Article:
Yesterday, John Smith, the president of ABC Bank, announced to the board of directors that he intended to resign to go work for XYZ Bank, a local competitor. Smith also intends to take some of the bank’s most important customers, and several top officers with him to XYZ Bank. Upset and panicked, the chair of the board contacted the bank’s employment attorney to determine what could be done to stop the president from leaving and taking customers and employees with him. “Send me a copy of John’s employment agreement,” the lawyer said. “Employment agreement? The board did not think John needed one. We never imagined he would quit.”
In today’s business environment, officers are heavily recruited by competitors, and these competitors offer opportunities for promotion and higher salaries and benefits. If a bank decides against entering into an employment agreement with its officers, it needs to ask: What are the legal ramifications of an officer departing to work for a competitor when he does not have an employment agreement?
One of the primary benefits of an employment agreement is that it provides for business continuity. Most employment agreements contain provisions for a term of employment, a notice provision regarding the desire to terminate employment (for both parties), and the grounds for termination. The employment agreement can protect the bank’s investment in time and money spent training high level officers and important personnel, and can limit the reasons that an employee can use to leave the financial institution. Of course, an employee cannot be forced to stay with the bank, but having an employment agreement can make an officer think twice before just walking out the door to a competitor, or attempting to start a competing business.
Another benefit to an employment agreement is that it can contain specific covenants that prevent officers from leaving to work for a competitor and taking the bank’s customers and employees. Having a non-compete agreement can prevent competitor institutions from attempting to poach your bank’s top talent. Your institution has a significant interest in protecting its goodwill, time and money spent in building customer relationships, and training employees.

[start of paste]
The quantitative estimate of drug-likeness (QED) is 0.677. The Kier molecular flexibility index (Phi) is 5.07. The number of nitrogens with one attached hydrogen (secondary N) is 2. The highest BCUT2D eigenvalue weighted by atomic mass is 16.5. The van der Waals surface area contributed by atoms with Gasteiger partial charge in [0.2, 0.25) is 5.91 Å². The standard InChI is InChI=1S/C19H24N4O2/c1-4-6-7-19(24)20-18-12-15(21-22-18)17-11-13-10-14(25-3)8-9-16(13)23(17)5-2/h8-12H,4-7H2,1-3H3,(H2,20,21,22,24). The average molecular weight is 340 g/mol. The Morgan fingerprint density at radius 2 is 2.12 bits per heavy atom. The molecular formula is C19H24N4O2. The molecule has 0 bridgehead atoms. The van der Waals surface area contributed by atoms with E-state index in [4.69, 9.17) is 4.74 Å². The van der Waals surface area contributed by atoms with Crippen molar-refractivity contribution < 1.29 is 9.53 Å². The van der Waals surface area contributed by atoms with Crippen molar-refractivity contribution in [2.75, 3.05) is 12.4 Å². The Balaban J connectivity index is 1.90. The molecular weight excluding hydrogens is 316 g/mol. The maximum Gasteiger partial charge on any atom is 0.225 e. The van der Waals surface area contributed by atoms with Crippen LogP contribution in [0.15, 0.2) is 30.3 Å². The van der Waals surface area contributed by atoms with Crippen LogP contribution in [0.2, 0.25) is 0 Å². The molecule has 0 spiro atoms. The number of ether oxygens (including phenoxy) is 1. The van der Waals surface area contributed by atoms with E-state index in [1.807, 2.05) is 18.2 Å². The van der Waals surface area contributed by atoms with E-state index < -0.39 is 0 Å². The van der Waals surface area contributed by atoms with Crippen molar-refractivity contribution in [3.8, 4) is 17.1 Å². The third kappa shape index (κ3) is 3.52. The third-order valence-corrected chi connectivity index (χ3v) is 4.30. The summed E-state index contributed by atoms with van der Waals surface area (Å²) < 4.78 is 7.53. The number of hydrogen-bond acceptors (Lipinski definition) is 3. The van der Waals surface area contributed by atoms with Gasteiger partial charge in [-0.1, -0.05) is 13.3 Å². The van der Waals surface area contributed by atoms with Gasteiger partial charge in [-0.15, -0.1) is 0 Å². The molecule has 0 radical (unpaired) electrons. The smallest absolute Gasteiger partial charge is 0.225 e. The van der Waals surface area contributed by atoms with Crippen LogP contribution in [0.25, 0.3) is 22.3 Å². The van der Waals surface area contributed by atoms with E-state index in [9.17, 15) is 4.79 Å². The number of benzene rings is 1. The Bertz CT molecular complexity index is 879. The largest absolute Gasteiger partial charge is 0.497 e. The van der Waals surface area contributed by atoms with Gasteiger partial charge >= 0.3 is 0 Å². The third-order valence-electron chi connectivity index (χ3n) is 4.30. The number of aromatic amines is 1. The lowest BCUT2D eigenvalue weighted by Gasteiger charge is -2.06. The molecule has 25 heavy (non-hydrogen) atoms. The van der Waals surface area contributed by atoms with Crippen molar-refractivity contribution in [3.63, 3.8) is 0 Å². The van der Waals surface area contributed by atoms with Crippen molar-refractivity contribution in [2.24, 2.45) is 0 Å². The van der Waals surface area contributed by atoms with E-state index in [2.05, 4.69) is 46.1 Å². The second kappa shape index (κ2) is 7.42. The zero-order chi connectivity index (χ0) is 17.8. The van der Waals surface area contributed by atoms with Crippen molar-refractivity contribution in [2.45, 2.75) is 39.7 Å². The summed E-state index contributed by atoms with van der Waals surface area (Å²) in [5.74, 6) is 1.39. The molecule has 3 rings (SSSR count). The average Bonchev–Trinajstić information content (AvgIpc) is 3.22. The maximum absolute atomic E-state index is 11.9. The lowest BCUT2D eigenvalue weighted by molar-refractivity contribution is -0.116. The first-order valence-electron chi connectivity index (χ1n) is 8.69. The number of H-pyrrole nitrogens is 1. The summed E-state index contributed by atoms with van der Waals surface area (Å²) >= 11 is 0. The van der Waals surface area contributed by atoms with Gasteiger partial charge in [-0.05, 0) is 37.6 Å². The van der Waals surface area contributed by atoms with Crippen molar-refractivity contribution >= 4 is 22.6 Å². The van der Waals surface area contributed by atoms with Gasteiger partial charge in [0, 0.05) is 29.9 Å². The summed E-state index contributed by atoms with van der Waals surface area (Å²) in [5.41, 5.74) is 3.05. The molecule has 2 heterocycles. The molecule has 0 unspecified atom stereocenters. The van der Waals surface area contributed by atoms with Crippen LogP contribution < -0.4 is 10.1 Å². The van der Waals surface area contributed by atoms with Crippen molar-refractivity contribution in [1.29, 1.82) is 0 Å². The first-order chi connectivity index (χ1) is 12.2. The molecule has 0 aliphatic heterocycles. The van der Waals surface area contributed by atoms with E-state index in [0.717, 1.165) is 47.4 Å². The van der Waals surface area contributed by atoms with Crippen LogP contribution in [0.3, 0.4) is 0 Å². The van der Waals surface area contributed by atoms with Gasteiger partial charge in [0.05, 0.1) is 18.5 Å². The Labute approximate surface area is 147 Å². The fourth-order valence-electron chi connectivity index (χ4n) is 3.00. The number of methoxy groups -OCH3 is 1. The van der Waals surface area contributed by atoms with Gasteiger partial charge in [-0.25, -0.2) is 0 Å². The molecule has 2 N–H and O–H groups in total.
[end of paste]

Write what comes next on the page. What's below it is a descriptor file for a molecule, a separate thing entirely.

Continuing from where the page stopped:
A confidentiality clause is another provision that should be included in an employment agreement. The bank can prevent an officer from taking and using confidential information, such as customer lists and pricing information and disclosing that information to a new employer to the detriment of the bank. The provision can also require that the departing officer return all bank property, documents and information upon termination. Banks should also consider adding in a non-disparagement clause in an employment agreement, which can prohibit an officer from making negative public statements about the bank or its directors, investors and personnel upon departure.
Because the most likely ground for contention in the employment agreement is how the contract can be terminated, an employment agreement should spell out what reasons either party may have to terminate the agreement, and what financial ramifications follow. For instance, does there have to be “cause” to terminate the officer, and what exactly does “cause” mean? Does the officer need “good reason” to terminate the employment agreement, or can the officer just provide two weeks’ notice? If he does not have “good reason,” are severance provisions triggered? Employment agreements are a beneficial method to remove ambiguity and uncertainty surrounding these issues.
Even though our hypothetical bank president does not have an employment agreement, he still has some legal obligations to the bank as one of its officers. For example, he owes the bank a duty of loyalty. Accordingly, while employed by the bank, he is required to act primarily for the benefit of the bank in matters connected to his job. He cannot actively compete with ABC Bank while employed. However, it is important to note that he can prepare to compete while still employed by ABC Bank. Again, this is where having an employment agreement could possibly prohibit such actions.
Having an employment agreement with an officer and other key employees is advisable, as it is the easiest way to protect the bank’s interest when an officer departs. With proper planning and preparation, any financial institution can proactively prevent the disruptive event and potential loss of business that can be caused by the announcement of an officer’s resignation. A well-drafted employment agreement can limit the issues in dispute for both sides, minimize ambiguities, and cut down on potential litigation expenses.
*This video was originally published in Bank Director digital magazine in February, 2016.
U.S. Bank has a diverse workforce. It has a diverse board. But where it lacks diversity is the C-suite. U.S. Bank’s head of human resources, Jennie Carlson, talks about the bank’s strategy to change that.
U.S. Bank’s strategy for finding diverse candidates for the C-suite
U.S. Bancorp emerged from the financial crisis as a desirable workplace for talented employees, enabling the bank to better attract and retain talented employees. In this presentation, Jennie Carlson, executive vice president of human resources, outlines U.S. Bancorp’s transparent and analytical process to identify, reward and engage top employees. Millennials are changing how banks groom the next level of executive talent, which includes an increased commitment to diversity.